A key goal of the project was to integrate the Art Museums’ surrounding context into the map. Thus helping to orient visitors not just to the structure itself but to the broader foundation as well.


In early 2022, attendance at the Art Museums of Colonial Williamsburg (AMCW) was rising from the COVID-19 lull. The foundation had just recently completed a 65,000-square-foot expansion which altered the entire circulation pattern for the structure. Under these pressures, it became obvious that the previous museum guide was not functioning well for wayfinding purposes as well as failing to enhance the visitor experience.

The wayfinding environment at the AMCW is complex. The institution is actually two museums in one building, The DeWitt Wallace Decorative Arts Museum and The Abby Aldrich Rockefeller Folk Art Museum and is connected by a subterranean gallery space to the reconstructed Public Hospital of 1776. The Colonial Williamsburg Foundation (CWF) is also preparing to break ground on the new $25 million Colin G. and Nancy N. Campbell Archaeology Center, directly across the street from the Art Museums entrance. Both buildings will exist in a similar architectural vernacular with symmetrical colonnades, and will have similar functions in Foundation’s Master Interpretive Plan, therefore forming a larger joint guest experience.


The previous guide was designed to be compact, low ink and easy for staff to fold as it was printed almost daily on an in-house office printer. The map was oriented around the building entrance and not the entrance to the galleries, where most visitors first picked up and interacted with the museum guide. This led to a difficult wayfinding experience for guests. Additionally, the museum guide labeled all of the many museum galleries, leading to excessive information being displayed on the map. After identifying these key problems I began researching the content and layout of other major institutional maps and guides. Through this process I decided that a dimensional map with perspective would best suit the needs of our guests.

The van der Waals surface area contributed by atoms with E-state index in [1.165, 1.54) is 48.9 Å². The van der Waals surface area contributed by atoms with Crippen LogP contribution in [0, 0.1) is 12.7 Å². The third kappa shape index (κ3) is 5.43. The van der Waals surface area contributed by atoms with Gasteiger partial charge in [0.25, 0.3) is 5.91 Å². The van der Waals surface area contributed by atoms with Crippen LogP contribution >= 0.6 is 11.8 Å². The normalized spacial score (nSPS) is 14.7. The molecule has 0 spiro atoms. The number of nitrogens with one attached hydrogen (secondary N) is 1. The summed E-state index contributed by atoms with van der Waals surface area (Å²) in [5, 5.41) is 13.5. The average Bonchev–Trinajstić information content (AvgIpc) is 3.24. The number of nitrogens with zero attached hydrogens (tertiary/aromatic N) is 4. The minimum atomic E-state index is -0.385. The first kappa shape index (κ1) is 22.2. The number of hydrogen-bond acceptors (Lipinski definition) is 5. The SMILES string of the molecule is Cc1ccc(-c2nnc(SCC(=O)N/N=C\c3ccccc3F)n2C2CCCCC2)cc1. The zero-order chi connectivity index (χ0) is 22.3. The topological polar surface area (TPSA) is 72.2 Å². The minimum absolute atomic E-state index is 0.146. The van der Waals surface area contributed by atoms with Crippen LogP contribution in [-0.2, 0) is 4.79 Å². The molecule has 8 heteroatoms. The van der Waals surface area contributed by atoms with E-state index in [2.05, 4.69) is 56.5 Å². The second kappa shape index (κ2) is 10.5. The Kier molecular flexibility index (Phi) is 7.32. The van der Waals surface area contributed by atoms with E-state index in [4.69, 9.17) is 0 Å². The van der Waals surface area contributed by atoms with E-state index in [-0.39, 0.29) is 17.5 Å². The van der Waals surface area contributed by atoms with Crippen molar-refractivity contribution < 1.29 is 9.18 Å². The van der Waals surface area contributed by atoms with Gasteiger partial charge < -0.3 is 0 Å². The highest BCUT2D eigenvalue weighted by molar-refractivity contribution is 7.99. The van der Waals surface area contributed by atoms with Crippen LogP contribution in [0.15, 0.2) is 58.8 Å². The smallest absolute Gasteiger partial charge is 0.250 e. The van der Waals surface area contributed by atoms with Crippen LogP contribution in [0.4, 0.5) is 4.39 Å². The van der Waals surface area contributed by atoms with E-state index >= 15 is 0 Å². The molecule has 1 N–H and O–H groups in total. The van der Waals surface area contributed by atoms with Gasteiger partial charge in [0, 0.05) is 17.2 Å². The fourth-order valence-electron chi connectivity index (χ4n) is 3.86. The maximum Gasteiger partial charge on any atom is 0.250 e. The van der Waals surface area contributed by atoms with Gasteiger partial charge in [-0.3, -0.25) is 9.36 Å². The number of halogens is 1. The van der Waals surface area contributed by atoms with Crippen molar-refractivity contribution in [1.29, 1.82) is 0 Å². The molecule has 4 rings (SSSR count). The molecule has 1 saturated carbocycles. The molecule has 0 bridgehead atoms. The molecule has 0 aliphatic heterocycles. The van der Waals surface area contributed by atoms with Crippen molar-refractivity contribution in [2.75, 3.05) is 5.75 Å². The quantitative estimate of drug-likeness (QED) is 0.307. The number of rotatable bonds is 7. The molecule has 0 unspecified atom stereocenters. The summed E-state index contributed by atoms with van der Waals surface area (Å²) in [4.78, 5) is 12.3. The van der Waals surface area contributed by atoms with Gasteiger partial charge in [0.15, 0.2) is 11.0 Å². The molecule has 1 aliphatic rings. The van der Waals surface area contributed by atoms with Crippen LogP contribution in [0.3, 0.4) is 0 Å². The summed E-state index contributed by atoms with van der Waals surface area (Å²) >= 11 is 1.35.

I was able to simplify the layout and reduce the amount of content to the essentials. I reoriented the map so that when a visitor first steps into the galleries the museum map is oriented the same way they are facing. I also added exterior features such as the surrounding roads, the iconic Public Hospital of 1773, nearby bus stops and directions to the Historic Area. This exterior context better integrates the AMCW into the wider CWF Historic Area. By adding the silhouette of the under development Archaeology Center, the map is ready to be expanded to seamlessly include both the Art Museums and Archaeology Center as an interconnected unit. The team and I reduced the exhibitions shown on the map to ten of the most popular and most useful for wayfinding, such as galleries featuring iconic objects, like the Carousel in Sidewalks to Rooftops or the “Warming Machine” in “Every Article… suitable for this Country” .

Iconography and Dynamic Programming

I made adjustments to the existing iconography set, adding icons to better specify restroom facilities and accessibility. Additionally, an expandable set of “artwork” icons were created to identify the ten promoted exhibitions. The information about the Art Museums was also reduced for clarity. To make the guide more adaptable to ever-changing Art Museums programing, I proposed a dynamic QR code which would seamlessly connect guests the upcoming attractions web page. The content is updated monthly but QR code never needs to be changed, allowing the museum to purchase larger quantities, limiting cost.

14 bespoke wayfinding icons for the Art Museums Map
Selection of bespoke artwork icons for the Art Museums Map

Numerous prototypes were created, issued to floor staff, and then revised upon, to reach the final guide. This insured functionality, clarity, and legibility. The final guide has two covers; one representing an item from the DeWitt Wallace Decorative Arts Collection and one representing the Abby Aldrich Rockefeller Folk Art Collection. They are mixed and then distributed to guests. As of October 2022, more the 50,000 guests have made use of the new Art Museums Guide.